That does sound like a nice idea, though considerably more heavyweight of a solution! Sitting down to write good long-form documentation is one of the harder parts of open source. We started something similar for the Tracing project (sample: tracing-book/ at main · jswrenn/tracing-book · GitHub).

I agree (and probably others do as well) that tribal knowledge helps no one. It would be great if it were (somehow) explicit what crates are “stable”, just not sure what the best way is. Also, there’s nothing anyone can do to force maintainers to go to 1.0; it’s at their discretion how they want to run their project. Though writing up some recommended guidelines around stability guarantees that maintainers can choose to follow more closely would be nice. Is there not such a doc floating around already? I haven’t seen one.

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Yes really. You said, "get the no breaking changes guarantee." That's different from some nebulous idea of "stability." 0.x.y in the Cargo ecosystem is considered semver incompatible from 0.(x+1).y, in precisely the same way that x.y.z is semver incompatible with (x+1).y.z. So you get the "no breaking changes" guarantee regardless of version due to how Cargo implements semver.

I understand you want people to 1) conform to your definition of stability and 2) signal it by releasing 1.0. That's fine. I think that kind of advocacy is good. That is not what I'm commenting on here. What I'm commenting on here is a factual inaccuracy in what you're saying. My guess is that you're flubbing the words. I am not trying to express an opinion here.


The exact same semver semantics apply in cargo to 0.MAJOR.PATCH as MAJOR.MINOR.PATCH. There is a bias to assume that 1.0 will last longer before 2.0 than 0.8 will last before 0.9, but this is a fallacious assumption. Any package can bump the first version (and drop support for old major versions) just as easily as if they're publishing a 0.X version. The difference (in cargo semver but not in upstream semver) is purely a social one.

This social reason is in fact reinforced by how semver is used by the majority of the crates ecosystem. Upstream semver (in part because they use anything-goes 0.X rules) recommends that roughly if you have any consumers — if you'd ever delay a change because it's API breaking — you should not be 0.X. However, major ecosystem crates like hyper use 0.X versions for packages which are stable enough to use in production and do defer API improvements due to being API breaking. The difference being communicated is very-long-term stability, on the order of “foreseeable future.” (Usually not “forever” — 2.0 is still available — but at least on the order of multiple years.)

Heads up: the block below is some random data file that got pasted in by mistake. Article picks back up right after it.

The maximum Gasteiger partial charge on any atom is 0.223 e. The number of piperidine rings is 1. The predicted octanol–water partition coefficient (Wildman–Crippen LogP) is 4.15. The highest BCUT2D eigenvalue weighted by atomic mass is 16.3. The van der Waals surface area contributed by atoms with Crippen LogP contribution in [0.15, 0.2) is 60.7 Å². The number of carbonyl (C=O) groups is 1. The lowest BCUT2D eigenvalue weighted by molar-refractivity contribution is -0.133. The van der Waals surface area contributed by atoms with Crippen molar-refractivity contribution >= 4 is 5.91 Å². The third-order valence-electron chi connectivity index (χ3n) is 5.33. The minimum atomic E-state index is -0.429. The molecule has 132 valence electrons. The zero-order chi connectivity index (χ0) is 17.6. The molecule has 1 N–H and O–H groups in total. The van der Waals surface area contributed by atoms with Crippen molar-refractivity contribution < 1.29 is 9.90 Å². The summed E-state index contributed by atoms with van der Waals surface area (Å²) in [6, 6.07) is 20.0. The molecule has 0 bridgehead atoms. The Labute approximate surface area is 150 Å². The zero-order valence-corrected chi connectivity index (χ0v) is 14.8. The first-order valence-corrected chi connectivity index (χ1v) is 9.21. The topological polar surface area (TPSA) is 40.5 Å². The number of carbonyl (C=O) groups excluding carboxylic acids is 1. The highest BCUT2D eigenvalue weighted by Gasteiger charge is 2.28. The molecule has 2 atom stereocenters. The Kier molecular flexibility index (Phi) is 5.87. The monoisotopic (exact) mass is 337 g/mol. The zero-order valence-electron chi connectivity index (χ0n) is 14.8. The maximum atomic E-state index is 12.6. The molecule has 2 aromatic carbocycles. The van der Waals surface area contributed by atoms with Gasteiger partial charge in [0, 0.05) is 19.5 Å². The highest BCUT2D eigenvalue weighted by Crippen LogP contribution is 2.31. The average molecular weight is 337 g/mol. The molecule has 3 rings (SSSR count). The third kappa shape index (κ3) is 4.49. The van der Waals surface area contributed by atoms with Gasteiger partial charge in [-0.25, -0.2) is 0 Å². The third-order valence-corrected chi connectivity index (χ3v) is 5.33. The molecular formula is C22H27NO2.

This is, ultimately, a completely social problem. What “1.0” means is different to different people, and publishers in the crates ecosystem bias towards putting code out early and near unreasonable standards for 1.0. (For things involving cryptography, like HTTP, version 1.0 likely is expected to come with security releases in near perpetuity, even if a 2.0 is released.)

(That said, there is an ongoing push making progress for hyper@1.0, so perhaps that's not the best example crate to use here.)

But this is still a problem that lib-rs offers a (partial?) solution for! Compare the page for hyper to that of fmod-rs (a package I am actively working on and reserved the name for). fmod-rs is marked on the page as unstable. blake3 has 25 releases, 5 of which are considered stable.

If you want more crates to reach 1.0 quicker (roughly: when they're stable enough, rather than when they're fully stable), then what I'd suggest is getting together a number of major crate publishers in a coalition to publish a manifesto whitepaper defining recommended practice for:

  • What does it actually mean for a crate to be 1.0?
  • What makes a crate “1.0 ready?”
  • What makes a crate not “1.0 ready?”
  • How should 1.0 crates provide API extensions which aren't “1.0 ready?”
  • When should crates prefer a worse but more stable API[1] over a better but less proven API?
  • How can 1.0 crates minimize the cost of releasing and migrating to a 2.0 release[2]?
  • How should crates advertise the expected trigger/timeline of a 2.0 release?

These are all entirely social problems solvable independently of cargo support. Features like stability attributes for the rest of us can help with this, but under the same ideal of “worse today rather than better tomorrow,” can be polyfilled (link is to such a polyfill pattern).

There are potentially more questions you could add onto the charter there (e.g. when is it worth separating out a more stable lib-core (e.g. for interopability traits) from a less stable main lib), but I expect those questions (and answers) will fall out of trying to answer the above.

If you really want to formalize this, spinning up a Project Group with the above charter seems fully reasonable. I don't know if T-libs[-api] would consider this in-scope (they're mostly focused on the stdlib supporting the ecosystem side of things), but even if it isn't, following that structure could make sense.